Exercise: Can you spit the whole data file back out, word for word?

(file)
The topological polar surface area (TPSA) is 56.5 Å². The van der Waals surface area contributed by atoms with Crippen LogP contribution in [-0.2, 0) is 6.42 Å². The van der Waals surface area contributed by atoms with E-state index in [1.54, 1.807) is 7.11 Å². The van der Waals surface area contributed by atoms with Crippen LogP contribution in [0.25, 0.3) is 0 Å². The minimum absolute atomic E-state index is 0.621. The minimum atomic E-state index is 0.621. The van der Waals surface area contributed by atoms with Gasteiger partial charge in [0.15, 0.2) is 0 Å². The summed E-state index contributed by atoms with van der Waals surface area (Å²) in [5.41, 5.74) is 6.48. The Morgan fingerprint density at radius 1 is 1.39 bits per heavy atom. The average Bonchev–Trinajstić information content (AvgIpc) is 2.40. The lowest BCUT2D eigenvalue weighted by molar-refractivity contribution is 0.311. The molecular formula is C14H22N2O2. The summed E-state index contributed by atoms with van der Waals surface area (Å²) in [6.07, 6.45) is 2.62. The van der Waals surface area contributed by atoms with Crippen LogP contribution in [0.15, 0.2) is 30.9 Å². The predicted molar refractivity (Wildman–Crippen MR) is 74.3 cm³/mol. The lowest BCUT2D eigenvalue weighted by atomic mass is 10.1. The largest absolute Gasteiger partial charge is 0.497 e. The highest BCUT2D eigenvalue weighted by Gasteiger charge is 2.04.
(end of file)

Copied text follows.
The topological polar surface area (TPSA) is 56.5 Å². The van der Waals surface area contributed by atoms with Crippen LogP contribution in [-0.2, 0) is 6.42 Å². The van der Waals surface area contributed by atoms with E-state index in [1.54, 1.807) is 7.11 Å². The van der Waals surface area contributed by atoms with Crippen LogP contribution in [0.25, 0.3) is 0 Å². The minimum absolute atomic E-state index is 0.621. The minimum atomic E-state index is 0.621. The van der Waals surface area contributed by atoms with Gasteiger partial charge in [0.15, 0.2) is 0 Å². The summed E-state index contributed by atoms with van der Waals surface area (Å²) in [5.41, 5.74) is 6.48. The Morgan fingerprint density at radius 1 is 1.39 bits per heavy atom. The average Bonchev–Trinajstić information content (AvgIpc) is 2.40. The lowest BCUT2D eigenvalue weighted by molar-refractivity contribution is 0.311. The molecular formula is C14H22N2O2. The summed E-state index contributed by atoms with van der Waals surface area (Å²) in [6.07, 6.45) is 2.62. The van der Waals surface area contributed by atoms with Crippen LogP contribution in [0.15, 0.2) is 30.9 Å². The predicted molar refractivity (Wildman–Crippen MR) is 74.3 cm³/mol. The lowest BCUT2D eigenvalue weighted by atomic mass is 10.1. The largest absolute Gasteiger partial charge is 0.497 e. The highest BCUT2D eigenvalue weighted by Gasteiger charge is 2.04.